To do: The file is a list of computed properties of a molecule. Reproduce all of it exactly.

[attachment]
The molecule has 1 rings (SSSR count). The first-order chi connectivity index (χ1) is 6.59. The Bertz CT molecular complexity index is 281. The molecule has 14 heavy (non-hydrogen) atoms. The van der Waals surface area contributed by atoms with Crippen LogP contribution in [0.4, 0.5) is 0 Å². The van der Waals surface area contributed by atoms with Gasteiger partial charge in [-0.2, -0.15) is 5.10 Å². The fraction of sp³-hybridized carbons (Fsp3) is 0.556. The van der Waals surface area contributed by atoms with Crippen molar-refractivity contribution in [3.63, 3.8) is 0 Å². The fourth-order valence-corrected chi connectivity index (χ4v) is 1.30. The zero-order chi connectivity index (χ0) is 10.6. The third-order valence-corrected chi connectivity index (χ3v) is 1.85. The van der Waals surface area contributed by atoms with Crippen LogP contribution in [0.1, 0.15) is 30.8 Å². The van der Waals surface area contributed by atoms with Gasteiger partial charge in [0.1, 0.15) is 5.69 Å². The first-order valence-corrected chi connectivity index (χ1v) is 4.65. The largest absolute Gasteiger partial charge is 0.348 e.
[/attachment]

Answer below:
The molecule has 1 rings (SSSR count). The first-order chi connectivity index (χ1) is 6.59. The Bertz CT molecular complexity index is 281. The molecule has 14 heavy (non-hydrogen) atoms. The van der Waals surface area contributed by atoms with Crippen LogP contribution in [0.4, 0.5) is 0 Å². The van der Waals surface area contributed by atoms with Gasteiger partial charge in [-0.2, -0.15) is 5.10 Å². The fraction of sp³-hybridized carbons (Fsp3) is 0.556. The van der Waals surface area contributed by atoms with Crippen molar-refractivity contribution in [3.63, 3.8) is 0 Å². The fourth-order valence-corrected chi connectivity index (χ4v) is 1.30. The zero-order chi connectivity index (χ0) is 10.6. The third-order valence-corrected chi connectivity index (χ3v) is 1.85. The van der Waals surface area contributed by atoms with Crippen LogP contribution in [0.1, 0.15) is 30.8 Å². The van der Waals surface area contributed by atoms with Gasteiger partial charge in [0.1, 0.15) is 5.69 Å². The first-order valence-corrected chi connectivity index (χ1v) is 4.65. The largest absolute Gasteiger partial charge is 0.348 e.